A new report by the International Agency for Research on Cancer (IARC) and the Bill and Melinda Gates Foundation (BMGF) found that aflatoxin likely is causing widespread stunting in children throughout Africa and Asia.
The results and analysis of possible interventions are published in the report Mycotoxin Control in Low- and Middle-Income Countries, which is available in English, French, and Spanish.
“The report stresses the need for a coordinated international response to the problem of mycotoxin contamination of food,” says IARC Director Christopher Wild. “Its health impact has been neglected for too long. We have the tools to make a difference. Now we must find the political will.”
An estimated 500 million of the poorest people in sub-Saharan Africa, Latin America, and Asia are exposed to the pervasive natural toxins, aflatoxins and fumonisins, on a daily basis by eating their staple diet of groundnuts (called peanuts in the U.S.), maize, and other cereals.
People in these countries are exposed to levels far in excess of internationally accepted norms throughout their lives, while in developed countries, people and livestock are protected by good agricultural practices, regulation, and legislation.
Exposure to mycotoxins at these high levels substantially increases mortality and morbidity. Aflatoxin exposure causes liver cancer in humans and can kill by acute poisoning. Evidence from population studies and the effects of the toxins in animals also suggest that mycotoxins contribute to stunting in young children.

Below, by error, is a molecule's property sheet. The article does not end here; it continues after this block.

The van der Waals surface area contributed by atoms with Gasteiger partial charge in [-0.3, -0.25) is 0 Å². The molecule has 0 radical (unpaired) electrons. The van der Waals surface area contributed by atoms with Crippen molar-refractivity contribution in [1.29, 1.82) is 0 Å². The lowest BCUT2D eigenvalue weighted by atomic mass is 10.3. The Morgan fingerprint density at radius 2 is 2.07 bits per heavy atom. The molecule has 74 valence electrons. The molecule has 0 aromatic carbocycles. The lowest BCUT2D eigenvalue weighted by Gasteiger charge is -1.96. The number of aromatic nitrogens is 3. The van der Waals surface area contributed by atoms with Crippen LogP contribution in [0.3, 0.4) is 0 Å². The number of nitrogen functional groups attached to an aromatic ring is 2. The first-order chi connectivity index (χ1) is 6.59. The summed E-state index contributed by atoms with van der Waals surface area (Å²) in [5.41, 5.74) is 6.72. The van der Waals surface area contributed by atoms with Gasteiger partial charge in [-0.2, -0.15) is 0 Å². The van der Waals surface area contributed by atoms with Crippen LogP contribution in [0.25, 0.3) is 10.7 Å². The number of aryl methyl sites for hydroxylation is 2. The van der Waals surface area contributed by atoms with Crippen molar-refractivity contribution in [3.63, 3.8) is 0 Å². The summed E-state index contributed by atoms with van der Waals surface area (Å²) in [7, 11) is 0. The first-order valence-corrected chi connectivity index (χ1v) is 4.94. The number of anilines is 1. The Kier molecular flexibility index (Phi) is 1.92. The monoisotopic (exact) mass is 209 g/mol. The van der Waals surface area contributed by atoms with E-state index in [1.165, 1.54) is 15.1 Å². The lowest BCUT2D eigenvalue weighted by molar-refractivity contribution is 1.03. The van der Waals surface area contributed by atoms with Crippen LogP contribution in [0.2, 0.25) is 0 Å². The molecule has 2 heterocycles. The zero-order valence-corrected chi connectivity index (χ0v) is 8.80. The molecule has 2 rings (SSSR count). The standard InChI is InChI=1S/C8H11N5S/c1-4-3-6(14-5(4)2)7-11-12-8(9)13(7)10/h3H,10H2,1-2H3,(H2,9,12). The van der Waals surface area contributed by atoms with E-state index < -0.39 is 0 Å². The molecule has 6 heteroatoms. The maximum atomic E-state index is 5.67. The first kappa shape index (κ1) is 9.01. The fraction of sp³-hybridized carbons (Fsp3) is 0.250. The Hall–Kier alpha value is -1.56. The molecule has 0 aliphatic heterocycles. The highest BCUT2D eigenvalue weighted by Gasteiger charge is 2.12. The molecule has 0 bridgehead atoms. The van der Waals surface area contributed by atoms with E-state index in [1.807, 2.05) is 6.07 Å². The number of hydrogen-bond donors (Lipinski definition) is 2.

“Worldwide, more than 160 million children younger than 5 years are stunted. Improving mycotoxin control could have a far-reaching health benefit,” says IARC Working Group Chairman J. David Miller. “It is time to put the existing knowledge and technology into action to control mycotoxin food contamination in low-income countries.”
The panel also evaluated 15 interventions against mycotoxins, considering the strength of the evidence as well as its completeness and transferability at an individual, community, or national levels. The interventions include encouraging dietary diversity, developing new varieties with fungal resistance, adding soil amendments and pushing for post-harvest practices that discourage aflatoxin creation.
“The IARC Working Group Report’s recommendations provide a reliable foundation for investment of public, nongovernmental organization, and private funds to tackle this neglected problem,” said Sindura Ganapathi of the Global Health Program at the BMGF. “What is needed now is effective translation of the vast body of science through to subsistence and smallholder farmers in order to make a difference.”
The study is getting attention. The magazine Science posted an online article about the findings within a day of the study’s release.